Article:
Via Fast Company
Portland has long been one of the most celebrated cities in terms of planning and sustainability. Peter Calthorpe is one of the original pioneers of transit-oriented development. In this video, Calthorpe does a nice job of succinctly laying out the principles of transit-oriented development, namely walkability and diversity of population and land use.
Before moving to the DC area two years ago, I had lived in New York City for the previous 18 . Never owned a car there (or a local driverâ€™s license!),and it wasnâ€™t until I relocated here that I realized how effortless it was to live a pedestrian life there…Stores were abundant and usually well stocked; restaurants, museums, and galleries were everywhere (…mostly frequented by tourists that we locals had to put up with); and in general whatever you needed ), was at your disposal 24 hours a day.
Itâ€™s been a bit of a struggle for me to sustain a similar pedestrian life here. I am still coming to terms with giving up an almost zero carbon footprint to the point of considering purchasing a car. (Iâ€™m not quite there yet, but even getting groceries in Montgomery County without one can be quite the task!). This is all understandable, given most of our urban centers are still in their infancy, but it has been interesting to me over the past two years that we have heard our efforts to organize density at the planning department characterized as attempts to â€śManhattanizeâ€ť the county. Far from it. Be assured, the phenomenon we now know as Manhattan came to be as result of a very specific set of circumstances that are not present in the county, and will not be, even if a few 300-foot buildings are constructed.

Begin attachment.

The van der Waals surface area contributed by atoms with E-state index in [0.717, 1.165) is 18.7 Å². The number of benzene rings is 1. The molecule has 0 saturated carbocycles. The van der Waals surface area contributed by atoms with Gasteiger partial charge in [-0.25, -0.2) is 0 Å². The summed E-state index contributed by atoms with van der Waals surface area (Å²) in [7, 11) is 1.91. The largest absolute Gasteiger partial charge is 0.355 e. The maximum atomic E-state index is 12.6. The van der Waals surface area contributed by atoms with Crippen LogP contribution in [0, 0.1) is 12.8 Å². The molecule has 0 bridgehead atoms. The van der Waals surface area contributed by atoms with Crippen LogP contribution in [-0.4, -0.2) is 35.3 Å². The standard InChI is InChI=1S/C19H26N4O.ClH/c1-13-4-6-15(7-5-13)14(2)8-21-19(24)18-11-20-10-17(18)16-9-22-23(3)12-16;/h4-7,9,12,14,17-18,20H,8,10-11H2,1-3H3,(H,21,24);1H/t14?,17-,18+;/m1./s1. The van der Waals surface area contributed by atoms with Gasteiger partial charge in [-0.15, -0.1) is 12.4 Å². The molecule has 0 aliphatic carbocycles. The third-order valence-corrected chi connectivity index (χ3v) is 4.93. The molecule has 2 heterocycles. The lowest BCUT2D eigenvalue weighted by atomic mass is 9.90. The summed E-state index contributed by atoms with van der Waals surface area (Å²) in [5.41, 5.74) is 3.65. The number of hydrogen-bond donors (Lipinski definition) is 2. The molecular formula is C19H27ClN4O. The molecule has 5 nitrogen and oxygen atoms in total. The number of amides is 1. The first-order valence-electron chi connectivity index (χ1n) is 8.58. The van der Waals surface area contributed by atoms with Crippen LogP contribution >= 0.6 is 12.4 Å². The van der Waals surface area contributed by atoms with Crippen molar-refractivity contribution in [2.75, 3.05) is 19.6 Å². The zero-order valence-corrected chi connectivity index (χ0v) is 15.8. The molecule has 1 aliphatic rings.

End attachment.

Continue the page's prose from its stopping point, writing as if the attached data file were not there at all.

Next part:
Once you have lived in a place such as NYC for a while, and if you pay attention to whatâ€™s around, you will get a â€śfrom the ground upâ€ť understanding of what the city is all about. Itâ€™s curious how visitors tend to look â€śupâ€ť most of the time, without realizing all the excitement happening around them. I am, of course, oversimplifying this, but could it be this is perhaps why some are so fixated on height as a main issue?
What I am trying to say is this: New York means a lot of different things to many, but itâ€™s a great laboratory to study urban life; one that can teach good lessons emerging semi-urban centers such as ours could benefit from, if we can get past our hang-ups about what’s too tall, or what’s too much. To observe how a complex city such as New York functions, and attempt to understand it as an interesting foil for human activity, can give us clues on how to steer our efforts to make our centers lively, and real.